Tabloid journalist Lauren Windle started watching reality TV when Big Brother opened its diary room doors in 2000. She’s seen many Christian contestants compete on various different shows, but has never seen it done well.


Source: Netflix / Love Is Blind

Reality TV is designed to put a strain on its participants. It’s no fun for the viewers if everything goes smoothly and everyone is perfectly comfortable. Rightly or wrongly, what gets ratings is drama and, in our current climate, that is often orchestrated by medalling producers.

Even the more gentle reality TV shows like Come Dine with Me or The Great British Bake Off thrive when something goes wrong. The person preparing the meal is stressed and time pressured so makes a mess of it, or there’s a heatwave so the Bake Off tent is a furnace and the temperature ruins everyone’s signature creations. There’s no escaping it, things going right won’t boost a show in the rankings.

Rightly or wrongly, what gets ratings is drama and, in our current climate, that is often orchestrated by medalling producers.

It’s for this reason that I would often advise against a Christian going on these shows. I’ve heard people describe the exposure as a “gospel opportunity” but in reality will it work out that way? Scenario one is that you talk about Jesus and it’s not what the makers of Big Brother or The Island or Hunted are looking for, so they edit it out. Scenario two is that they don’t edit it out completely but take your comments out of context so that you look like an idiot. Scenario three is that you talk about your faith, it gets aired with enough context that you’ve come across genuine and that’s great. But then the show’s producers turn the screws and you’re put under extreme pressure (as is customary of the genre) and you don’t respond in a very Christ-like way. You’re then chastised as a hypocrite. Suddenly everyone’s judging Christians and the Daily Mail front page reads: “IS THAT WHAT JESUS WOULD DO?” This, my friends, is the same reason I don’t trust myself with a Christian bumper sticker.

Of course, the US shows are often packed full of Christians (at very least in the box ticking sense) but American mainstream broadcasting is far more pro-Jesus than our cynical media outlets. Even so, the believers don’t all come off well. In the first series of American Netflix show Love Is Blind the person who spoke about her faith most turned into the season’s pantomime villain. She got engaged to her fiancé in “the pods” after hours of conversation but not actually seeing each other. After she met him, and it was clear she didn’t feel the physical attraction she expected, she broke up with him citing his atheism as the reason. Although she didn’t make it clear that faith was a deal breaker during their earlier conversations. She then cracked onto someone else’s fiancé on the show.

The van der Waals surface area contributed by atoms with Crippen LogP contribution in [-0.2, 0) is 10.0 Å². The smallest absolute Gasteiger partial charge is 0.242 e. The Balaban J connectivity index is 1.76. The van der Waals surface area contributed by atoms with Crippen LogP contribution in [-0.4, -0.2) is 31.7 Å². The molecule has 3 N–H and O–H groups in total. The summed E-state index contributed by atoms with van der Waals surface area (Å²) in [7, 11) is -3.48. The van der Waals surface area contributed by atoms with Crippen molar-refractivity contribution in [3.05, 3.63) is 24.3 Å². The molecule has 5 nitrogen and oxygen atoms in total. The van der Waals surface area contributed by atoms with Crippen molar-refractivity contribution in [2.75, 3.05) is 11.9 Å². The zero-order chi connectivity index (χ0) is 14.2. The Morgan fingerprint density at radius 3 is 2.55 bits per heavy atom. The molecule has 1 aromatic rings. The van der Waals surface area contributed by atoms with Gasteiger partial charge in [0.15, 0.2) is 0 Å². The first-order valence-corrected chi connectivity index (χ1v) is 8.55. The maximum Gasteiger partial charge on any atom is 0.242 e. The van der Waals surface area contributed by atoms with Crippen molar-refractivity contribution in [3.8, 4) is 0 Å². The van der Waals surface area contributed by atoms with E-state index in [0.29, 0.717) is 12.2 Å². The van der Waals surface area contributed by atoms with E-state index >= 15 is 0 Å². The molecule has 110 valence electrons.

Participants are thrust into an environment geared towards casual sex. It’s a pressure cooker environment.

How about reality show du jour Love Island? In series one of the UK show contestant Zoe spoke about going to church and her faith early doors. She then entered into a sexual relationship with a man dubbed “The Hulk” by fellow Islanders. This was before Love Island became discreet (believe it or not – it genuinely used to be far less discreet), so their intimate moments were well documented along with a memorable post-coital admission that she “felt like her vagina had been hit by a train”. She said constantly how embarrassed she was that her vicar would be watching these antics unfold. Though – if her vicar is anything like mine – he would have quickly seen enough and stopped watching long ago.

My intention in highlighting this is not to slut shame her. She was a very young woman, thrust into an environment geared towards casual sex. It’s a pressure cooker environment and I can’t say that at her age I would have behaved any differently. In fact, I wasn’t a practising Christian and was an active alcoholic in my early twenties so I definitely would have acted similarly. But I think it serves as an example of how it can be ill advised to participate in these shows, particularly if someone is not mentally, spiritually and physically prepared for whatever brand of pressure the show will apply on them.